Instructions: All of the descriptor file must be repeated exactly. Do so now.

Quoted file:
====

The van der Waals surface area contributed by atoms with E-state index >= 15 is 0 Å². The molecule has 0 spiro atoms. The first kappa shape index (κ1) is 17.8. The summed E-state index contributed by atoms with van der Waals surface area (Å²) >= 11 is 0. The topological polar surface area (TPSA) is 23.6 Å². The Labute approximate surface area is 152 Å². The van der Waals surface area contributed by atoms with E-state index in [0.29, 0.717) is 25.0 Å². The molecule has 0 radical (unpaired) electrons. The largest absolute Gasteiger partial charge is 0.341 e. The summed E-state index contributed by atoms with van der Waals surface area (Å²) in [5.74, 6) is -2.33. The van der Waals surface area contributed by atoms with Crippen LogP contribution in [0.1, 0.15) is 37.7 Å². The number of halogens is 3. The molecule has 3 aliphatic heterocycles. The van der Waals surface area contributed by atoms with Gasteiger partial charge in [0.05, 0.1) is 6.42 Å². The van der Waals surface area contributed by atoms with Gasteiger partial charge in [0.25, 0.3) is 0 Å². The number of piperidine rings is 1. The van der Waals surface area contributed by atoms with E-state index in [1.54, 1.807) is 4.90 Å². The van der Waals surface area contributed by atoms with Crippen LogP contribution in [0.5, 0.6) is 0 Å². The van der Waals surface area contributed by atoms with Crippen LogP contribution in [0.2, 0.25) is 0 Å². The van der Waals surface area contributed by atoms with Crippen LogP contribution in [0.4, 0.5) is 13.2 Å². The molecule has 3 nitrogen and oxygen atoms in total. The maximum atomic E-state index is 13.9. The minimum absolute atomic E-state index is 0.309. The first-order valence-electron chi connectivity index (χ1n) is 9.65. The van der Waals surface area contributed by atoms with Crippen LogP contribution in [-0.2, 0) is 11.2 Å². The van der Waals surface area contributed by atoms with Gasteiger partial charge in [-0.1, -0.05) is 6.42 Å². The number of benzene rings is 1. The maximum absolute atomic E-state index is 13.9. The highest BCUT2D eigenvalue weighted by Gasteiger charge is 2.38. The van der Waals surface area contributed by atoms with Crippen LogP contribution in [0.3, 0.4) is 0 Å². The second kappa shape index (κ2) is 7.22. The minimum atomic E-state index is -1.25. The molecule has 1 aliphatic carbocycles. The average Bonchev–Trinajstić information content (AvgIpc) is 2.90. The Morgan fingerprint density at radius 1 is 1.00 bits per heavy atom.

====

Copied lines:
The van der Waals surface area contributed by atoms with E-state index >= 15 is 0 Å². The molecule has 0 spiro atoms. The first kappa shape index (κ1) is 17.8. The summed E-state index contributed by atoms with van der Waals surface area (Å²) >= 11 is 0. The topological polar surface area (TPSA) is 23.6 Å². The Labute approximate surface area is 152 Å². The van der Waals surface area contributed by atoms with E-state index in [0.29, 0.717) is 25.0 Å². The molecule has 0 radical (unpaired) electrons. The largest absolute Gasteiger partial charge is 0.341 e. The summed E-state index contributed by atoms with van der Waals surface area (Å²) in [5.74, 6) is -2.33. The van der Waals surface area contributed by atoms with Crippen LogP contribution in [0.1, 0.15) is 37.7 Å². The number of halogens is 3. The molecule has 3 aliphatic heterocycles. The van der Waals surface area contributed by atoms with Gasteiger partial charge in [0.05, 0.1) is 6.42 Å². The van der Waals surface area contributed by atoms with Gasteiger partial charge in [0.25, 0.3) is 0 Å². The number of piperidine rings is 1. The van der Waals surface area contributed by atoms with E-state index in [1.54, 1.807) is 4.90 Å². The van der Waals surface area contributed by atoms with Crippen LogP contribution in [0.5, 0.6) is 0 Å². The van der Waals surface area contributed by atoms with Crippen LogP contribution in [0.2, 0.25) is 0 Å². The van der Waals surface area contributed by atoms with Crippen LogP contribution in [0.4, 0.5) is 13.2 Å². The molecule has 3 nitrogen and oxygen atoms in total. The maximum atomic E-state index is 13.9. The minimum absolute atomic E-state index is 0.309. The first-order valence-electron chi connectivity index (χ1n) is 9.65. The van der Waals surface area contributed by atoms with Crippen LogP contribution in [-0.2, 0) is 11.2 Å². The van der Waals surface area contributed by atoms with Gasteiger partial charge in [-0.1, -0.05) is 6.42 Å². The number of benzene rings is 1. The maximum absolute atomic E-state index is 13.9. The highest BCUT2D eigenvalue weighted by Gasteiger charge is 2.38. The van der Waals surface area contributed by atoms with Crippen LogP contribution in [0.3, 0.4) is 0 Å². The second kappa shape index (κ2) is 7.22. The minimum atomic E-state index is -1.25. The molecule has 1 aliphatic carbocycles. The average Bonchev–Trinajstić information content (AvgIpc) is 2.90. The Morgan fingerprint density at radius 1 is 1.00 bits per heavy atom.